Gang activity in Ecuador shows mining fraught with issues

Statement by Rainforest Action Group

The current wave of criminal activity by organised crime gangs in Ecuador underpins predictions made by Rainforest Action Group from 2018 that investing in mining in the country is fraught and risks further destabilising the country.

Paramilitary groups operating on the Ecuador-Colombia border have been growing in strength and presence since 2018 when various dissident ex-FARC groups increased drug trafficking from Colombia to the port of Esmeraldas in the north of Ecuador, due to the easy access to the port of Esmerelda and shipping routes from there to the US or across the Pacific to Australasia. More recently it has been the huge Mexican cartels that have dominated in Ecuador.

Contamination from exploration. Image credit: Carlos Zorrilla

In 2018, when Ecuador opened up swathes of copper and gold mining concessions, increasing awareness of the wealth of resources in the country meant it became a hotspot for illegal gold miners from around South America. Gold mining is now seen as being as lucrative as coca growing by organised crime syndicates. Our investigations show that illegal mining has grown since the expansion of legal mining concessions, with illegal mining operations now a thriving income stream for cartels in Ecuador. Both legal and illegal mining are hotly contested by local populations, who say even small-scale explorations have caused significant environmental damage, such as contamination of waterways in Imbabura (pictured).

SolGold’s Cascabel concession in close proximity to the Colombian/Ecuadorian border, is an investor's nightmare. In reports, SolGold has indicated that mining material will be transported, via pipeline, 60 km north west from Cascabel towards San Lorenzo, a known organised crime hot spot. From San Lorenzo, the pipeline will then continue 100km south west to the port of Esmeraldas, where there is significant organised crime activity.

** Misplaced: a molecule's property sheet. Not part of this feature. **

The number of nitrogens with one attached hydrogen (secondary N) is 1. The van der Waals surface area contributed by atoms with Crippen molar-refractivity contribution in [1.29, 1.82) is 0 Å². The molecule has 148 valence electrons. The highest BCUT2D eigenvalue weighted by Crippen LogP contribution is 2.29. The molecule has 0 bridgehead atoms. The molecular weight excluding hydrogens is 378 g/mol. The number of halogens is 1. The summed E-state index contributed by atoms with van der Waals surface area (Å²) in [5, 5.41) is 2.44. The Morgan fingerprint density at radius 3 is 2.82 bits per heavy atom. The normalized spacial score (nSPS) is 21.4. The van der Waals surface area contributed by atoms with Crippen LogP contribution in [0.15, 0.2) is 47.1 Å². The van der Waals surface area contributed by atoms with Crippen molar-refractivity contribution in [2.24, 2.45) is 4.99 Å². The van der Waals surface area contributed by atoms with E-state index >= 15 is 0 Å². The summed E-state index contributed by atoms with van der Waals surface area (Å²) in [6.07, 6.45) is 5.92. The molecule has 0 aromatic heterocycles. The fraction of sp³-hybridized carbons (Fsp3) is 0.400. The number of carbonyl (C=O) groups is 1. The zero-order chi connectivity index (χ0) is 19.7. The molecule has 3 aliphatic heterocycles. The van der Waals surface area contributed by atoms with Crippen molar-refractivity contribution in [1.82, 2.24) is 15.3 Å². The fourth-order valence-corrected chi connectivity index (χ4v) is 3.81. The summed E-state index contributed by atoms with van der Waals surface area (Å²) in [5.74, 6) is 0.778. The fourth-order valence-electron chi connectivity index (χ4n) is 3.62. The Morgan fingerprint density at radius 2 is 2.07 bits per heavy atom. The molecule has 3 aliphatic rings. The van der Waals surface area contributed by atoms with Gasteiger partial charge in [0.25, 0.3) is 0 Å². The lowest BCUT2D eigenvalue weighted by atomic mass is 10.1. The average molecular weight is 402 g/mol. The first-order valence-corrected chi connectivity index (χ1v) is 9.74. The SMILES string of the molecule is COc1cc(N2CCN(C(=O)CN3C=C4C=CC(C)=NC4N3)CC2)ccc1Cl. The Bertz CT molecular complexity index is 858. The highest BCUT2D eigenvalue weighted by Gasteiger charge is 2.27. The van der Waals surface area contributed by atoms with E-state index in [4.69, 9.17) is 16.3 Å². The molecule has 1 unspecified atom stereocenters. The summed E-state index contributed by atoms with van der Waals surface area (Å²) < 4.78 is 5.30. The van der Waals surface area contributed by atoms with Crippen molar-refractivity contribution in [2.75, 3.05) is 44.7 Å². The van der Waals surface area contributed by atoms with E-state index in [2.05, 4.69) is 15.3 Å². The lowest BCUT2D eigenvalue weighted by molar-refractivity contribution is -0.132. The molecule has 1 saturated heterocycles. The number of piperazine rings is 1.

It has long been a political and military tactic in Ecuador to utilise unrest in order to push through mining operations in areas where there has been long-standing opposition to mining projects.

The new unrest adds to existing concerns about mining companies continuing to operate in indigenous territories and remote communities who have been protesting against both legal and illegal mining on their land, such as the Imbabura and Carchi Provinces, which have needed consistent a police and military presence.

Developers of any mine in Ecuador will be on shaky grounds indeed.

Please attribute quotes to Liz Downes, member of Rainforest Action Group, Director of Rainforest Information Centre.

Full media release here.